The upcoming tussle between the BJP and Nitish Kumar over Narendra Modi

There has always been signs of friction between Nitish Kumar and Narendra Modi. Both of them campaign on the development front, but while Nitish Kumar looks for support for a wider section of society, including the muslim vote, Modi campaigns on a harder front, looking for more overt Hindu support while being much more focused on developing a reputation for being a development champion and thus carrying the state to be advancing much more than the rest of India. In this effort, Modi has got big marks from many industry champions and won the state elections consecutive times. Nitish Kumar however is from a different type of background, one which appeals to the minorities and to the Muslim community and also propagates development as a way of improving the condition of the state of Bihar (and for his efforts, he also retained the state of Bihar in a very impressive way).
One would expect that 2 major champions of a development focus would be supportive of each other, but fundamentally they are very different from each other. Modi has a reputation from the riots of 2002 that will not go away, and as such, remains anathema to anybody who expects votes from the Muslim community. The worry of being associated with Modi is enough to scare Nitish Kumar, especially since his opponents in Bihar politics will keep on drumming that message forever into the Muslim community. And this was the reason that Nitish Kumar forbade Narendra Modi from campaigning in the last Bihar elections, and the BJP agreed to let this happen.

The BJP struggles with getting a winning leader, and a strong message that will portray it as a viable alternative to the Congress, enough to get allies from various states who will support the BJP in getting past the 272 mark. In the previous election, the defection of Naveen Patnaik’s BJD was pretty horrifying for the BJP, especially since he won the elections after that and set a precedent that Nitish Kumar could easily follow. He has almost enough seats in the Bihar assembly to stand on his own, has a good reputation, and would believe that he could easily live without the BJP.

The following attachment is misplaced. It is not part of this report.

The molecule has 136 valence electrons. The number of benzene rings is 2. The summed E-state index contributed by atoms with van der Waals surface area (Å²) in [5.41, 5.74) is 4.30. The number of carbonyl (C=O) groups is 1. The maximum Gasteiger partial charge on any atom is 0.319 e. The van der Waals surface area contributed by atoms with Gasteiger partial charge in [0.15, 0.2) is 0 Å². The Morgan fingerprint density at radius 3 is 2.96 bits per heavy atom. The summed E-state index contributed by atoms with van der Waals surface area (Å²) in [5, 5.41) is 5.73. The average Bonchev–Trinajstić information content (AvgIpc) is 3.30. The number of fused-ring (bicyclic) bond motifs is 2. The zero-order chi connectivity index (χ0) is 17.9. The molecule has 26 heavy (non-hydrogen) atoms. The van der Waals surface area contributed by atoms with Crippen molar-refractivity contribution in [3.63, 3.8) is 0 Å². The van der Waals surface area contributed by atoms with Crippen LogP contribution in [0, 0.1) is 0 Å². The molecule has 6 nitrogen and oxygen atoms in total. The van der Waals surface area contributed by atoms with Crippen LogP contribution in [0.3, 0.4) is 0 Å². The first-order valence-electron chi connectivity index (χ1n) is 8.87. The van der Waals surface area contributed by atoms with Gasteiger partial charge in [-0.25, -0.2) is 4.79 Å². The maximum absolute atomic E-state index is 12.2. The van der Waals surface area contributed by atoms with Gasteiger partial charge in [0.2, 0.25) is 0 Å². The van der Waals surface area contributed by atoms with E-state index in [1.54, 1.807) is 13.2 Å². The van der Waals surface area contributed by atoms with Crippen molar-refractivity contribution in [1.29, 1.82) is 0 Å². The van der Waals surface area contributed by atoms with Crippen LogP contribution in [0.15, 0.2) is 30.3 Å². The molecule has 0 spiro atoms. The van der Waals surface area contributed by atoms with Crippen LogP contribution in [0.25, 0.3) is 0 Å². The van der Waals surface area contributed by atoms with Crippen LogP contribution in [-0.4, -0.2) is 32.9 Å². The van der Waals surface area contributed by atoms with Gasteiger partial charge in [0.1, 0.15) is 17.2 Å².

The BJP on the other hand needs a person such as Narendra Modi. There is a dearth of strong leadership in the BJP, somebody who can be projected as a Prime Minister candidate, and in this emptiness, you can almost see Modi making his pitch. He dictated terms by getting Sanjay Joshi kicked out of the party, and even gets the support of the RSS (even though he is not really known for Hindutva tactics in Gujrat, and the RSS and VHP don’t like him – he has brushed aside any need for them in the state, and has even committed the so-called cardinal sin of demolishing temples if they stood in the path of some development). But the RSS is not just a devoted Hindu focused organization, it also keeps on searching for a strong leader who has appeal, and Modi seems to be fulfilling that purpose.
Modi promises to be a game changer in the BJP. He will make the process of making allies more difficult if he is projected as the leader, but at the same time, he is seen as a person who will polarize the electorate in many of the states where the BJP is either the primary party or can pull in a lot of support, and hence seen as having a high chance of being the next leader of the party. In such a case, one can be sure that Nitish Kumar will be leaving the NDA, but will the loss of these MP’s be covered by the expected increase in the number of MP’s that Modi can generate ? This is a gamble.

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